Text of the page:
A ship backed by the Dutch pro-choice group Women on Waves has been blocked from entering the Moroccan port of Smir near the strait of Gibraltar.
The ship, dubbed an “abortion boat,” is being prevented from entering the harbor by Moroccan authorities, who said on Wednesday that, “The [health] ministry has not authorized any nonresident party or doctor in Morocco to carry out this medical intervention. The ministry calls on the relevant authorities to do what is necessary to ensure that the law is applied,” Agence France Presse reported.
Women on Waves is a nonprofit founded in 1999 by Dutch physician Rebecca Gomperts to provide abortions to women in countries where abortions are illegal. The group charters ships to sit in international waters to provide “access to medical abortions, information, training, workshops, and safe and legal abortion services.”
"They have blocked the harbor. We can see a big warship in front of the harbour," Gunilla Kleiverga, a gyaecologist, told AFP by phone, and added “We are making an alternative plan,” but did not elaborate.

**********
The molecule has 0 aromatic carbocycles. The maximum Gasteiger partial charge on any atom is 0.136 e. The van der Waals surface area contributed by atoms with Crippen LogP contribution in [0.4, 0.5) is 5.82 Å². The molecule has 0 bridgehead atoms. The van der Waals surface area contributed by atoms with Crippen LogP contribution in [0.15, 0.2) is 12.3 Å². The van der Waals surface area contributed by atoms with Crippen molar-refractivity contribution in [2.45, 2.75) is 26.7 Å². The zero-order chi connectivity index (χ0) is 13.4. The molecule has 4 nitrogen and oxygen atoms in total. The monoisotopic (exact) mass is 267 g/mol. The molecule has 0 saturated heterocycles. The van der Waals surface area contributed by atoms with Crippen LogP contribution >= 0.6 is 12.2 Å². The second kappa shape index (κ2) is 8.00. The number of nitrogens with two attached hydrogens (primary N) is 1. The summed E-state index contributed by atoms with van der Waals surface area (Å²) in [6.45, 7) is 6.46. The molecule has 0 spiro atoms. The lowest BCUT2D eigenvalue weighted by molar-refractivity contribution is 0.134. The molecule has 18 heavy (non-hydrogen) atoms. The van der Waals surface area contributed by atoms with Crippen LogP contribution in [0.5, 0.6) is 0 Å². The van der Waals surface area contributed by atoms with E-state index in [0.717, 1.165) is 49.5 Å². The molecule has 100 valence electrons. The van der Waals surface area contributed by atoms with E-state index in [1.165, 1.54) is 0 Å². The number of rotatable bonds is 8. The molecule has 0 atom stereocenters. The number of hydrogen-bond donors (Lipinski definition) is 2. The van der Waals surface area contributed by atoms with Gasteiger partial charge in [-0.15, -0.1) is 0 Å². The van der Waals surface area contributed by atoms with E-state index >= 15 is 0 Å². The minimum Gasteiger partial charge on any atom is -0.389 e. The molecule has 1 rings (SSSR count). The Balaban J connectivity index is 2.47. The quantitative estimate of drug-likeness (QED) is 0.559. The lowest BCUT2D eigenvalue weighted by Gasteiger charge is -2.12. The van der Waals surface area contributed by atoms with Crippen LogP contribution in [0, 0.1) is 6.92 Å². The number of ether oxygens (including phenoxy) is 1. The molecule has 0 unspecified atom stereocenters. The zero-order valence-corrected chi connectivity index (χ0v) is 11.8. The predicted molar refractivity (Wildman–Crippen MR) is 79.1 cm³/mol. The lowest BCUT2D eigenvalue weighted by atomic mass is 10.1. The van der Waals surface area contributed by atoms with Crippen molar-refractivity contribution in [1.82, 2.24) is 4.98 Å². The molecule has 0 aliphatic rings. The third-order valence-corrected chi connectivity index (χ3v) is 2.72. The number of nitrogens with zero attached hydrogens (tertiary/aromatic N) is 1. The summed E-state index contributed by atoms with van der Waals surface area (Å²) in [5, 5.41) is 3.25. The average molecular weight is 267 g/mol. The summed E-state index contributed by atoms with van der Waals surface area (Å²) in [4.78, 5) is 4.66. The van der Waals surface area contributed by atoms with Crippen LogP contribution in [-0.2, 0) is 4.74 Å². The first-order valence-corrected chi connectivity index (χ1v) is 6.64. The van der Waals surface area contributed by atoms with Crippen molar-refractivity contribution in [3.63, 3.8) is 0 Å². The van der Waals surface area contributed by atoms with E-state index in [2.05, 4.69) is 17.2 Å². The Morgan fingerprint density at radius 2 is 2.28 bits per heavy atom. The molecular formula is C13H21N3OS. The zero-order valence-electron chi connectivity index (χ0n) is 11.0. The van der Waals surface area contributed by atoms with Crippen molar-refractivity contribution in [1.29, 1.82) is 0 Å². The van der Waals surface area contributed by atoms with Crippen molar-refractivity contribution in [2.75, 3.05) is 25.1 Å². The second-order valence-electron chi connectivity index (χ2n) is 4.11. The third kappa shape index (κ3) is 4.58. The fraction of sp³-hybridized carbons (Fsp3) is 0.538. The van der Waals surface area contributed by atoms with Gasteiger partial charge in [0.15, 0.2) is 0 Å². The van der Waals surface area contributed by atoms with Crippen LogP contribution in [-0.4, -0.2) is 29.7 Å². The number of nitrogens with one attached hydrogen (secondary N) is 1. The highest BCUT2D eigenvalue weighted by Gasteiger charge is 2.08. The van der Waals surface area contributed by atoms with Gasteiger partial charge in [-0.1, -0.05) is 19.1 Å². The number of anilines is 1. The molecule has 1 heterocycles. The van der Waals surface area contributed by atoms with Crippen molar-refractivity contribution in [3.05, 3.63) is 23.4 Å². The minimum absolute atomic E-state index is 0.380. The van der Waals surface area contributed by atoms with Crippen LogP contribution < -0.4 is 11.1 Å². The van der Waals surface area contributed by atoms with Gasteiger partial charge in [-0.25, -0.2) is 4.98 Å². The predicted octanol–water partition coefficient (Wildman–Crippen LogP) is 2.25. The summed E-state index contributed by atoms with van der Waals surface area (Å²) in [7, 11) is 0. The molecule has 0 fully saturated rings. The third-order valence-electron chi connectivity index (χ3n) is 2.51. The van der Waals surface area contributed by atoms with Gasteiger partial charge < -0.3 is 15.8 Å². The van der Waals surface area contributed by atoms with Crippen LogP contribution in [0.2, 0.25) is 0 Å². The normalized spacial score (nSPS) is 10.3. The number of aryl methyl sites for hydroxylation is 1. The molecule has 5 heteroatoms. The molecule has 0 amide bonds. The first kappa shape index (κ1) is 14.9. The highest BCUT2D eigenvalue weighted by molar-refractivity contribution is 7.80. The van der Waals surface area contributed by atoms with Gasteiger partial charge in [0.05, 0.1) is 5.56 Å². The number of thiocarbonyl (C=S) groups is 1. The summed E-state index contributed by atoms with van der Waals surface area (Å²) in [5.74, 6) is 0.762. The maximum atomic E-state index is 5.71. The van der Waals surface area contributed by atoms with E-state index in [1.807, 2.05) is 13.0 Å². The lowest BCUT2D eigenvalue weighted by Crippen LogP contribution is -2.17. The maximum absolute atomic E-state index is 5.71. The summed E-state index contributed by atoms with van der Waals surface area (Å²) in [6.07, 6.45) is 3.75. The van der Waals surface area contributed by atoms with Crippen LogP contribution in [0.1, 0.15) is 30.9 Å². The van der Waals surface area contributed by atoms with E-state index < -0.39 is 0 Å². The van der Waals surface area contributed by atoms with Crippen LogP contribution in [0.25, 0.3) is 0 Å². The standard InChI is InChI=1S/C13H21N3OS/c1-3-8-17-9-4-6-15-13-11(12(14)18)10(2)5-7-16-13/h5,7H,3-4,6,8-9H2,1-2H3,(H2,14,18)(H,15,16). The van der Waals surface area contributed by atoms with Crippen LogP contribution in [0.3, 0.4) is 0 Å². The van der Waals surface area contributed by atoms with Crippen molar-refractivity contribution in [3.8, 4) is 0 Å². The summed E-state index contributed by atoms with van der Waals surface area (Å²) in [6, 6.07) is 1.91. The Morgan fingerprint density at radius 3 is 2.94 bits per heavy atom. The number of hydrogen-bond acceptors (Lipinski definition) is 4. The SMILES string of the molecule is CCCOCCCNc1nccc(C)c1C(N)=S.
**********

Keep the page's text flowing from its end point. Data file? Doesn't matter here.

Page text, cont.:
"We are only treating women in international waters. We're on a Dutch ship, where Dutch law applies. Of course we (will) adhere to Moroccan law, and we're not going to offer abortions in Morocco," she added.
Dr. Gomperts confirmed to the BBC that they were planning to launch a “surprise” in response to the blockade.
The BBC reported that Morocco is the first Muslim country Women on Waves has attempted to visit. The group claimed it was invited by a local youth group called Alternative Movement for Individual Liberties. Women on Waves has previously provided abortions in Ireland, Poland, Portugal and Spain.
Abortions are illegal in Morocco, except when the life of the mother is in danger. Women on Waves estimates between 600 and 800 illegal abortions take place every year, killing an average of 78 women.
Protests broke out when the ship arrived, with demonstrators carrying pictures of bloody embryos and shouting “terrorist” and “assassin,” at Dr. Gomperts, the AP reported.